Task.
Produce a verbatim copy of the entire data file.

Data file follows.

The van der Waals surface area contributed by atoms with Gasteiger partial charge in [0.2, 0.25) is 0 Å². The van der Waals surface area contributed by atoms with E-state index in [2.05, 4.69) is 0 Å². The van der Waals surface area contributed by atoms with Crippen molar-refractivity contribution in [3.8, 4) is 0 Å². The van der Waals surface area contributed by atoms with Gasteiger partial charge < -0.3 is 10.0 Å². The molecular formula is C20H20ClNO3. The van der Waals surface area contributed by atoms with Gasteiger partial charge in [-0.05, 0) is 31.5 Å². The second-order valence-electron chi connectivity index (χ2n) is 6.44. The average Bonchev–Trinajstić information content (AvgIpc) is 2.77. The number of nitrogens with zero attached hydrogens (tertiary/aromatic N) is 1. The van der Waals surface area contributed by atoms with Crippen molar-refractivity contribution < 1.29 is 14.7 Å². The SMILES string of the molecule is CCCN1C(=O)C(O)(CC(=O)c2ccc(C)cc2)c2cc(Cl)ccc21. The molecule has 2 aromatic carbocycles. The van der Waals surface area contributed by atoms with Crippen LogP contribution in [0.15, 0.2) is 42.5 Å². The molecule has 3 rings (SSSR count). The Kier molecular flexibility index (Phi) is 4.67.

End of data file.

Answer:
The van der Waals surface area contributed by atoms with Gasteiger partial charge in [0.2, 0.25) is 0 Å². The van der Waals surface area contributed by atoms with E-state index in [2.05, 4.69) is 0 Å². The van der Waals surface area contributed by atoms with Crippen molar-refractivity contribution in [3.8, 4) is 0 Å². The van der Waals surface area contributed by atoms with Gasteiger partial charge < -0.3 is 10.0 Å². The molecular formula is C20H20ClNO3. The van der Waals surface area contributed by atoms with Gasteiger partial charge in [-0.05, 0) is 31.5 Å². The second-order valence-electron chi connectivity index (χ2n) is 6.44. The average Bonchev–Trinajstić information content (AvgIpc) is 2.77. The number of nitrogens with zero attached hydrogens (tertiary/aromatic N) is 1. The van der Waals surface area contributed by atoms with Crippen molar-refractivity contribution < 1.29 is 14.7 Å². The SMILES string of the molecule is CCCN1C(=O)C(O)(CC(=O)c2ccc(C)cc2)c2cc(Cl)ccc21. The molecule has 2 aromatic carbocycles. The van der Waals surface area contributed by atoms with Crippen LogP contribution in [0.15, 0.2) is 42.5 Å². The molecule has 3 rings (SSSR count). The Kier molecular flexibility index (Phi) is 4.67.